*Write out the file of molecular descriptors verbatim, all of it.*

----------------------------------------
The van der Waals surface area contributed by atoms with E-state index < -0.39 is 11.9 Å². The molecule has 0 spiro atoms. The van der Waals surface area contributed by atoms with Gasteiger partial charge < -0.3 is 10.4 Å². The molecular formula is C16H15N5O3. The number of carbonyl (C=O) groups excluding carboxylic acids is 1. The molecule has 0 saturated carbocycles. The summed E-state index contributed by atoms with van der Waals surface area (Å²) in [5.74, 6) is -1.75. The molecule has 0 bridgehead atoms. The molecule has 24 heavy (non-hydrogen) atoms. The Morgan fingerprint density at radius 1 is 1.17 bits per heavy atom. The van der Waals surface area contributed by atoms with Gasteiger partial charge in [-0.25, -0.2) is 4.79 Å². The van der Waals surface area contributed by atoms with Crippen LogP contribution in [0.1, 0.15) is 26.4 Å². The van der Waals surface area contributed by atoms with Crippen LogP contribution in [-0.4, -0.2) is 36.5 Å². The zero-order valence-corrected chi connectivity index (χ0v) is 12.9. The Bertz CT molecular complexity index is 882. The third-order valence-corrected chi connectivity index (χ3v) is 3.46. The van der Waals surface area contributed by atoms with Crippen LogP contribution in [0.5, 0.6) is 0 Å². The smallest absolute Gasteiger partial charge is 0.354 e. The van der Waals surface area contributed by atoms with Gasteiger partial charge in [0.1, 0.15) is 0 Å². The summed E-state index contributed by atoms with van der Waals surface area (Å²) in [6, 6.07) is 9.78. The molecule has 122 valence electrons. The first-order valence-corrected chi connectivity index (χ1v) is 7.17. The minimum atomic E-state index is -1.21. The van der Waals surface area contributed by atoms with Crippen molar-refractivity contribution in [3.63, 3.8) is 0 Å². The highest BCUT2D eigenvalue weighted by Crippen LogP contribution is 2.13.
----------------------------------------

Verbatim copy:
The van der Waals surface area contributed by atoms with E-state index < -0.39 is 11.9 Å². The molecule has 0 spiro atoms. The van der Waals surface area contributed by atoms with Gasteiger partial charge < -0.3 is 10.4 Å². The molecular formula is C16H15N5O3. The number of carbonyl (C=O) groups excluding carboxylic acids is 1. The molecule has 0 saturated carbocycles. The summed E-state index contributed by atoms with van der Waals surface area (Å²) in [5.74, 6) is -1.75. The molecule has 0 bridgehead atoms. The molecule has 24 heavy (non-hydrogen) atoms. The Morgan fingerprint density at radius 1 is 1.17 bits per heavy atom. The van der Waals surface area contributed by atoms with Gasteiger partial charge in [-0.25, -0.2) is 4.79 Å². The van der Waals surface area contributed by atoms with Crippen LogP contribution in [0.1, 0.15) is 26.4 Å². The van der Waals surface area contributed by atoms with Crippen LogP contribution in [-0.4, -0.2) is 36.5 Å². The zero-order valence-corrected chi connectivity index (χ0v) is 12.9. The Bertz CT molecular complexity index is 882. The third-order valence-corrected chi connectivity index (χ3v) is 3.46. The van der Waals surface area contributed by atoms with Crippen LogP contribution in [0.5, 0.6) is 0 Å². The smallest absolute Gasteiger partial charge is 0.354 e. The van der Waals surface area contributed by atoms with Gasteiger partial charge in [0.1, 0.15) is 0 Å². The summed E-state index contributed by atoms with van der Waals surface area (Å²) in [6, 6.07) is 9.78. The molecule has 122 valence electrons. The first-order valence-corrected chi connectivity index (χ1v) is 7.17. The minimum atomic E-state index is -1.21. The van der Waals surface area contributed by atoms with Crippen molar-refractivity contribution in [3.63, 3.8) is 0 Å². The highest BCUT2D eigenvalue weighted by Crippen LogP contribution is 2.13.